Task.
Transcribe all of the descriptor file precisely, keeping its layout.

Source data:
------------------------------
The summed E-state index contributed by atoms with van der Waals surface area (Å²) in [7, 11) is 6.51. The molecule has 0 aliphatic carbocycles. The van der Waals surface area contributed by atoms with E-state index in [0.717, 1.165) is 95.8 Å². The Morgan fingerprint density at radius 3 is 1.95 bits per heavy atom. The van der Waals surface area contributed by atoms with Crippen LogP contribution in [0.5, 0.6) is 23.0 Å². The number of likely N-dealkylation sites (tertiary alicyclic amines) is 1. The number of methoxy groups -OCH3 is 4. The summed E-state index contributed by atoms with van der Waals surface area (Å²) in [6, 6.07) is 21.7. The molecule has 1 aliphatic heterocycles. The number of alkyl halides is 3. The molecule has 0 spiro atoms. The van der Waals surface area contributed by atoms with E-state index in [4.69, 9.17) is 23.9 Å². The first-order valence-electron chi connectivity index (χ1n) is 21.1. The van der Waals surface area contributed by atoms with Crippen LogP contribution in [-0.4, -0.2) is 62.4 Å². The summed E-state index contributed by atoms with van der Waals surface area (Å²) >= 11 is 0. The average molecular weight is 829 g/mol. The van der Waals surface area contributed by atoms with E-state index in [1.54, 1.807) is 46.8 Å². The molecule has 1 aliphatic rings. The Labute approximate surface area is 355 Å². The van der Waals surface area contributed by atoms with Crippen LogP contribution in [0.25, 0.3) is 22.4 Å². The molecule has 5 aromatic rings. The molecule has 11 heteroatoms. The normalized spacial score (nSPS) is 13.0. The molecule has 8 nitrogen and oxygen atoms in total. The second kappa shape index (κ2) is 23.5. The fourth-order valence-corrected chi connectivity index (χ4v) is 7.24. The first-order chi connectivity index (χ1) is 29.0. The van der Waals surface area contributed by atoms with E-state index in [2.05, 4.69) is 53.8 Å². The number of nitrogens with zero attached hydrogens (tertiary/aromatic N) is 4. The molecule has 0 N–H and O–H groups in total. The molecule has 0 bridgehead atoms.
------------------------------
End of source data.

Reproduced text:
The summed E-state index contributed by atoms with van der Waals surface area (Å²) in [7, 11) is 6.51. The molecule has 0 aliphatic carbocycles. The van der Waals surface area contributed by atoms with E-state index in [0.717, 1.165) is 95.8 Å². The Morgan fingerprint density at radius 3 is 1.95 bits per heavy atom. The van der Waals surface area contributed by atoms with Crippen LogP contribution in [0.5, 0.6) is 23.0 Å². The number of likely N-dealkylation sites (tertiary alicyclic amines) is 1. The number of methoxy groups -OCH3 is 4. The summed E-state index contributed by atoms with van der Waals surface area (Å²) in [6, 6.07) is 21.7. The molecule has 1 aliphatic heterocycles. The number of alkyl halides is 3. The molecule has 0 spiro atoms. The van der Waals surface area contributed by atoms with E-state index in [4.69, 9.17) is 23.9 Å². The first-order valence-electron chi connectivity index (χ1n) is 21.1. The van der Waals surface area contributed by atoms with Crippen LogP contribution in [-0.4, -0.2) is 62.4 Å². The summed E-state index contributed by atoms with van der Waals surface area (Å²) >= 11 is 0. The average molecular weight is 829 g/mol. The van der Waals surface area contributed by atoms with E-state index in [1.54, 1.807) is 46.8 Å². The molecule has 1 aliphatic rings. The Labute approximate surface area is 355 Å². The van der Waals surface area contributed by atoms with Crippen LogP contribution in [0.25, 0.3) is 22.4 Å². The molecule has 5 aromatic rings. The molecule has 11 heteroatoms. The normalized spacial score (nSPS) is 13.0. The molecule has 8 nitrogen and oxygen atoms in total. The second kappa shape index (κ2) is 23.5. The fourth-order valence-corrected chi connectivity index (χ4v) is 7.24. The first-order chi connectivity index (χ1) is 29.0. The van der Waals surface area contributed by atoms with E-state index in [2.05, 4.69) is 53.8 Å². The number of nitrogens with zero attached hydrogens (tertiary/aromatic N) is 4. The molecule has 0 N–H and O–H groups in total. The molecule has 0 bridgehead atoms.